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Infant - Month #46

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Big Savings For Little Bankers

By Lindsey Hill, edHelperBaby

Your Little Consumer
           "Mom, can you get me that? It's so cool!" Children want everything that interests them at any given moment and often don't want to wait. This is why it's important to teach children at an early age the importance of money by saving, giving, and spending wisely.  Teaching children to make clear choices about money early in life encourages a lifetime of positive habits.


An Eye On The Issue
           Three-year-olds think of money in very concrete terms. Therefore, creating visual, hands-on, and repetitive learning opportunities for money saving is essential and must begin yesterday. Starting small and keeping things simple will make learning about money fun, exciting and encourages your child to set goals for his efforts. Providing a reward once those goals are met is also necessary. Keep in mind, however, that young children haven't exactly mastered the concept of time, so money saving tips must be for immediate needs or wants rather than a college savings plan.


Just Try It
           Beginning with $1 for each year of age, a weekly allowance is a great beginning point for your three-year-old. Work together to create a list of chores he will do throughout the week. Print or draw pictures of the chores and add to a chart that is clearly visible throughout his day. Now make a list of the things your child wants to buy with his weekly allowance. Print off the computer, cut out magazine pictures, or draw pictures of each item and add them to a notebook, arranging them from most wanted to least wanted. Or simply tape the pictures to your child's money saving containers. Now set up three clear plastic containers with coin slots cut into the lids. Using a permanent marker, label the containers with "save," "spend," and "give." Discuss these categories with your child and their importance to creating a lifelong skill of money management. Keep the containers where your child can visibly see them. As your child earns money, direct him to place the money in the containers equally. At the end of the month, empty the contents of the containers and with your child in tow, donate the "give" container to a local charity, set up a savings account for your child to place the "save" money, and review your child's notebook of wanted items with him. Allow him to choose one item to splurge with his "spend" money or encourage him to set aside the money for a bigger, more expensive craving later. (This is a great time to discuss the differences between needs, wants, and wishes.) It's also important to allow your child to make the purchase using his own money. Children will often think twice before giving their entire stash to someone else.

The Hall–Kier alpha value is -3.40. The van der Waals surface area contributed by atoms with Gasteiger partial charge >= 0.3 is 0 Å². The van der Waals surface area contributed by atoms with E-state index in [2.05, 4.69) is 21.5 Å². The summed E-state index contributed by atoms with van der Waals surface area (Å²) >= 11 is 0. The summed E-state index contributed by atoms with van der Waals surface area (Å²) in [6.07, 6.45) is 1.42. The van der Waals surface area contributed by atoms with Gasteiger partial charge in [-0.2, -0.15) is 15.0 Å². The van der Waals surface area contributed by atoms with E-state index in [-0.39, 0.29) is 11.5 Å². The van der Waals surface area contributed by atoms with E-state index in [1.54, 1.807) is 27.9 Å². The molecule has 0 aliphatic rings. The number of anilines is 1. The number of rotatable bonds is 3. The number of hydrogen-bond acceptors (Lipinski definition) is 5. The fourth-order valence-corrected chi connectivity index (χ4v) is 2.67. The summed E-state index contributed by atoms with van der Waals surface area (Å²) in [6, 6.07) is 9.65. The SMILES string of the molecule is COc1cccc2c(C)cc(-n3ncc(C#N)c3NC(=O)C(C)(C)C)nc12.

Parent Chit Chat
           A trip to the grocery store with Cory will always result in a "Can I get a surprise?" scenario. It's very frustrating, and I'm certain we've created a monster. Being the first-born child in our family and the first grandchild on my husband's side of the family, Cory has always received anything he wanted. We often use toys and other surprises as bribery for good behavior at the store and found it worked for that moment, but he would certainly act up during the next shopping trip. Recently, we've made a few changes to our bribery tactics because Cory, in our eyes, seemed very unappreciative and certainly hadn't learned the value of a dollar. We simply gave a few of the ideas listed below a try and our success shows a more grateful three-year old with thoughtfulness and caring built in, too!
  • Three containers/banks labeled with save, spend, and give
  • Chore chart with reward stickers and small allowance
  • Allowance matched dollar for dollar to encourage saving and giving more
  • Garage sale with his items: save one-third of the money, spend one-third, and give one-third to a local library for new books
  • U.S. Savings Bonds
  • Savings bank account
  • Football or other creatively-shaped piggy bank
  • Coin collecting using U.S. state quarters


Book Basket
           Open the pages of these unique books aimed for infants to age five!

       The Coin County book is especially engaging because its pages allow a child to deposit money into the slots; once the book is full of coins, your child will have saved $20.
  • A Chair for My Mother; Vera B. Williams
  • You Can't Buy a Dinosaur with a Dime; Harriet Ziefert
  • Money, Money, Honey Bunny; Marilyn Sadler
  • Arthur Breaks the Bank; Marc Brown
  • Berenstain Bears' Dollars and Sense; Stan and Jane Berenstain
  • Coin County: A Bank in a Book; Ikids; Jim Talbot
  • Charlotte's Piggy Bank; David McKee
  • Sweet Potato Pie; Kathleen D. Lindsey
  • My First Musical Piggy Bank Book; Charles E. Reasoner
  • Just a Piggy Bank; Mercer Mayer
  • Money Mama and the Three Little Pigs; Lori Mackey
  • It's a Habit, Sammy Rabbit!; Sam X. Renick


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